7. After the journalist confirmed that she would like to engage the complainant’s services, she asked for further clarification on the complainant’s reference to “higher rate tax”; she said that she did not “want to take an income [and] just want[ed] to take some money out”. The complainant told her that “if you weren’t taking any income, you wouldn’t be subject to income tax. So, that wouldn’t be relevant”. The journalist then asked “if I’m just taking out £40,000-£45,000 from my pension this year, I won’t be subject to any income tax?” The complainant told her “provided you’re entitled to tax-free cash. Which you should be, 25% of it, of the value of your pension, then it would be, there wouldn’t be any tax to pay”. The journalist asked the complainant again: “so if I take out £40,000-£45,000 […] I won’t have to pay any tax on that?” The complainant informed her that “I can’t commit to saying that definitely now because I haven’t contacted your pension scheme, but in principle that sounds right. Most pension schemes will provide up to 25% tax-free cash. Some pension schemes will provide more than that”.

8. The complainant also told the journalist that part of the investigative process would be to “establish how much tax-free cash you’re entitled to, but, er, most schemes it would be 25% of the value of the pension”. The journalist asked if “[the pension provider says] it’s 25% of the value of the pension, you think I can still take out £40,000-£45,000 tax-free, potentially?” The complainant answered: “yes, I’m talking in general terms here, again, because I haven’t contacted your scheme, I don’t know anything about your pension scheme”. The journalist emphasised that it was important to her not to pay any tax, and again sought confirmation that this “would be possible”, to which the complainant replied “yes”.

9. The complainant said that the article’s reference to pension “advice” inaccurately suggested that he had given regulated financial advice over the phone to the reporter. He argued that he had not offered any recommendations or judgements as to a proposed course of action and had not therefore said anything which would have been recognised as “financial advice” by the Financial Conduct Authority; he had simply given factual information to the journalist based on what she had told him about her pension fund.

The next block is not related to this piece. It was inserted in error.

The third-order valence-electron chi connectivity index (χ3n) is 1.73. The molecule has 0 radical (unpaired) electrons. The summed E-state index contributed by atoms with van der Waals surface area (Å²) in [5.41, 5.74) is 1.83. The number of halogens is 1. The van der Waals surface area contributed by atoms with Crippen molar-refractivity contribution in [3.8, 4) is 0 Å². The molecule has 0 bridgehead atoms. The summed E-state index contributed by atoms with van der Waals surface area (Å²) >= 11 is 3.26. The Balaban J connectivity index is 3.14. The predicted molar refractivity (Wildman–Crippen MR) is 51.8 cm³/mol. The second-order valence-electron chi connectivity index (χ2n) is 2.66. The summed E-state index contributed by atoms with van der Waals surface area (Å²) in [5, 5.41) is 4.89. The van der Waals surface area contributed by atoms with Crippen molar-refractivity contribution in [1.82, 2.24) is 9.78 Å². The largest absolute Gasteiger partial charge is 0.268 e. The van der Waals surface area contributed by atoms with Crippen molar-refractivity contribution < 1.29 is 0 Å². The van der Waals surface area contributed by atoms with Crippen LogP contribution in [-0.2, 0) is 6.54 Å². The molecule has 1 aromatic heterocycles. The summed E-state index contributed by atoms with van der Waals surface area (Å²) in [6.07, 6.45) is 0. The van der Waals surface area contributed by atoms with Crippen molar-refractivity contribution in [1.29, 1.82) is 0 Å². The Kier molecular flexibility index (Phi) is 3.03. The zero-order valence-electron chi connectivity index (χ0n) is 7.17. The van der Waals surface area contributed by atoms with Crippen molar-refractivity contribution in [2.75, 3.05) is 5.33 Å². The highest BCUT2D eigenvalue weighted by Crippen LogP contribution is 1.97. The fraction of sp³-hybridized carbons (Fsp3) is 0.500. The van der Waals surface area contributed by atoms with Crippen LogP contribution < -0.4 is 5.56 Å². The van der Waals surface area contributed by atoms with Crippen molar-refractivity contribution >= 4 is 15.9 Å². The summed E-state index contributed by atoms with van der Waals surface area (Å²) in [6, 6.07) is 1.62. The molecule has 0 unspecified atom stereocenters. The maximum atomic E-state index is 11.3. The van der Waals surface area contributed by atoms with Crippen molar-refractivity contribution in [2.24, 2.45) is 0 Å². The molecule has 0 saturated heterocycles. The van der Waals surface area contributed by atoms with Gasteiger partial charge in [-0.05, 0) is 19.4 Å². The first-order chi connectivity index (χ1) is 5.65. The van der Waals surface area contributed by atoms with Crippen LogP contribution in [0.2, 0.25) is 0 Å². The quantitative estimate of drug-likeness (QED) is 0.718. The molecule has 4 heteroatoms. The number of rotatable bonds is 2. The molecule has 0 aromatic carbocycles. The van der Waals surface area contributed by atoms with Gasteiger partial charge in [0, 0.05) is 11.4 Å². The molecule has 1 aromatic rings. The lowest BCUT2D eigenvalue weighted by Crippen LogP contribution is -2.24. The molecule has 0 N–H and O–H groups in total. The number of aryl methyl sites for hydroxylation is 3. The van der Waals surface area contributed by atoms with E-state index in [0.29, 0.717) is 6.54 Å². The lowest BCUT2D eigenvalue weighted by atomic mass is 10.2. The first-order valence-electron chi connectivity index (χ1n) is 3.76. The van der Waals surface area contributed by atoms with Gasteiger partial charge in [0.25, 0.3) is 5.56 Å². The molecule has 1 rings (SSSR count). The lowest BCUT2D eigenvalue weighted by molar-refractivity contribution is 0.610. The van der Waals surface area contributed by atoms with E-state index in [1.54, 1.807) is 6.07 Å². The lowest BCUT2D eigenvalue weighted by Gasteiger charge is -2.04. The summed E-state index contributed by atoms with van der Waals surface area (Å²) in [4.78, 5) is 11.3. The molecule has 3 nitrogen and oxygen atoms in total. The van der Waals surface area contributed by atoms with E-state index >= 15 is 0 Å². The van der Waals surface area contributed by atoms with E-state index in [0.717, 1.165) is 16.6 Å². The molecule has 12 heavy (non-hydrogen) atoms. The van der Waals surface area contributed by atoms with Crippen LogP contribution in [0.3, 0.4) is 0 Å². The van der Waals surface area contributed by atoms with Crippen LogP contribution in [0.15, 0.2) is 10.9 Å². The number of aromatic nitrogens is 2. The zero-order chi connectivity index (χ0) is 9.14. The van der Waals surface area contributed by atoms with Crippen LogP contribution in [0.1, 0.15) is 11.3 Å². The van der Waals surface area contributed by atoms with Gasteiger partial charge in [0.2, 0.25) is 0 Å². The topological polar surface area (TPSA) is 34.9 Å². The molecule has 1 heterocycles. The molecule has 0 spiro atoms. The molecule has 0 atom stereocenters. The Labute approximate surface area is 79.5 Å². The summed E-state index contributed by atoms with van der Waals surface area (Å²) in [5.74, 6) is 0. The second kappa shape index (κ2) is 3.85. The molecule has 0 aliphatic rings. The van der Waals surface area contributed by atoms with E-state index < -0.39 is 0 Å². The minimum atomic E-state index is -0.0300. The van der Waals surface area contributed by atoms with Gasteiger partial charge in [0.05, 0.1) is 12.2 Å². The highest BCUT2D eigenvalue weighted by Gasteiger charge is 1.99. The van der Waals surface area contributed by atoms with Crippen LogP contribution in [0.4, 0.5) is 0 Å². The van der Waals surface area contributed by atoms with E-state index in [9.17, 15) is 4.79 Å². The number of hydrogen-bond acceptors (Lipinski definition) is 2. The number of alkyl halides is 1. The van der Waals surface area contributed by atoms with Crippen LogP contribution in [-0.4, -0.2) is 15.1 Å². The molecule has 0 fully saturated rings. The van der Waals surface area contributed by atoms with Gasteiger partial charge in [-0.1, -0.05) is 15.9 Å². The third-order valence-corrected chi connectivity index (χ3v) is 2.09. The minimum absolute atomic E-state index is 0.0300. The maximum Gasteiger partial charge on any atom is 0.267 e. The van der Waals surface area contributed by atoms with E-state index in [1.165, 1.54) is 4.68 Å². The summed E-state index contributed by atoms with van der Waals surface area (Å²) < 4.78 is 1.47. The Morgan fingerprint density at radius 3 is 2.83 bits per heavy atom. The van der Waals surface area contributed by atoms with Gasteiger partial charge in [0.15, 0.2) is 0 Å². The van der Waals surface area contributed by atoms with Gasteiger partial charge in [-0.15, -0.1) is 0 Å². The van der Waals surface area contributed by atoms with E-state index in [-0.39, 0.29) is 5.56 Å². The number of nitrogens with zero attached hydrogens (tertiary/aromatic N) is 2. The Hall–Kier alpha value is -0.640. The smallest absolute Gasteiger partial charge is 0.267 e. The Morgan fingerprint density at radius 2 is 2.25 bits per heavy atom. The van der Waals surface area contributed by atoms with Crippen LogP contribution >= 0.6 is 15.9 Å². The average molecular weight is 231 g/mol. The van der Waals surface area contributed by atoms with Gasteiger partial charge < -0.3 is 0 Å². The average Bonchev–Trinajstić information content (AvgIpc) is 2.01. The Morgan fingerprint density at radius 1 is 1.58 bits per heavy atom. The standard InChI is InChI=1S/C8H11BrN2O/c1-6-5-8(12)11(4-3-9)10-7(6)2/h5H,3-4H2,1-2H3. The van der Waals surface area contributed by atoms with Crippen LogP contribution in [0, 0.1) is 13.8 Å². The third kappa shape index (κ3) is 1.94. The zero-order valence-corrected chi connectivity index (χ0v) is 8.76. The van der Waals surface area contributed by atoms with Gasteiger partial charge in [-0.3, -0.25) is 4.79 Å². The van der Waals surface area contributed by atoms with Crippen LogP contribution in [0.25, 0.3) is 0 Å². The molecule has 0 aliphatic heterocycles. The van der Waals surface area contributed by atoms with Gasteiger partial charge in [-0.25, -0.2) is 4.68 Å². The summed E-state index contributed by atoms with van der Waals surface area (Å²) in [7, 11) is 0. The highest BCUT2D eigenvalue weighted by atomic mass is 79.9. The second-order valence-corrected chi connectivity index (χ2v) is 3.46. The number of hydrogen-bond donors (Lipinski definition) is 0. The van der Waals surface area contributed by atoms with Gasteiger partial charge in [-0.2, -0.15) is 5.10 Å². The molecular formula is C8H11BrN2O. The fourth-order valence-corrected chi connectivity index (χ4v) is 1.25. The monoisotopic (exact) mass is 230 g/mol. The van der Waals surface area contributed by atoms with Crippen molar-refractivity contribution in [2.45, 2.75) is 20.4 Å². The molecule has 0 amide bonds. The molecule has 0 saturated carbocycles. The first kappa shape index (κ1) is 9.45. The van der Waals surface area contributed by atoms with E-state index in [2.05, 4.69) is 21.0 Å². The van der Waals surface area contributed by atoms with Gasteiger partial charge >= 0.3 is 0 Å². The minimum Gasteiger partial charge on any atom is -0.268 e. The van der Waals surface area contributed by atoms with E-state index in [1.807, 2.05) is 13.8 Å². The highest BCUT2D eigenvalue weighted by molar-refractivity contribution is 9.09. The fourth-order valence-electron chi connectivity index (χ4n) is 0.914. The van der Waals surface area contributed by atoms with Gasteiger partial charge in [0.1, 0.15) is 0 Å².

10. The complainant also said that it was inaccurate for the article to suggest that the information he had given the reporter had been misleading. It was not controversial to tell the reporter that she would not have to pay income tax if she was not receiving an income. If the reporter was entitled to tax-free money, she would not have to pay income tax on her withdrawal. During the course of their conversation, the complainant had made clear that in most circumstances, people seeking to withdraw money from their pension would only be entitled to withdraw 25% tax-free, in addition to the standard tax-free allowance (£10,600). There are circumstances in which people can withdraw a higher percentage of their pension tax-free; such circumstances are not particularly rare or unusual. It was on this basis that he had informed the reporter that she could be entitled to withdraw the entire sum tax-free. He also made clear that in order to be able to tell her with certainty the exact amount of tax-free money she could withdraw, he would have to obtain the full details of her pension from her provider, and write a report.

11. At the time of the conversation, the complainant said he had been suspicious that the potential client he was speaking to was in fact a journalist. He said that he had therefore been particularly mindful not to provide inaccurate information. He provided a screenshot of a message he had posted on Twitter after the conversation, in which he had suggested that he knew that he had been speaking to a journalist.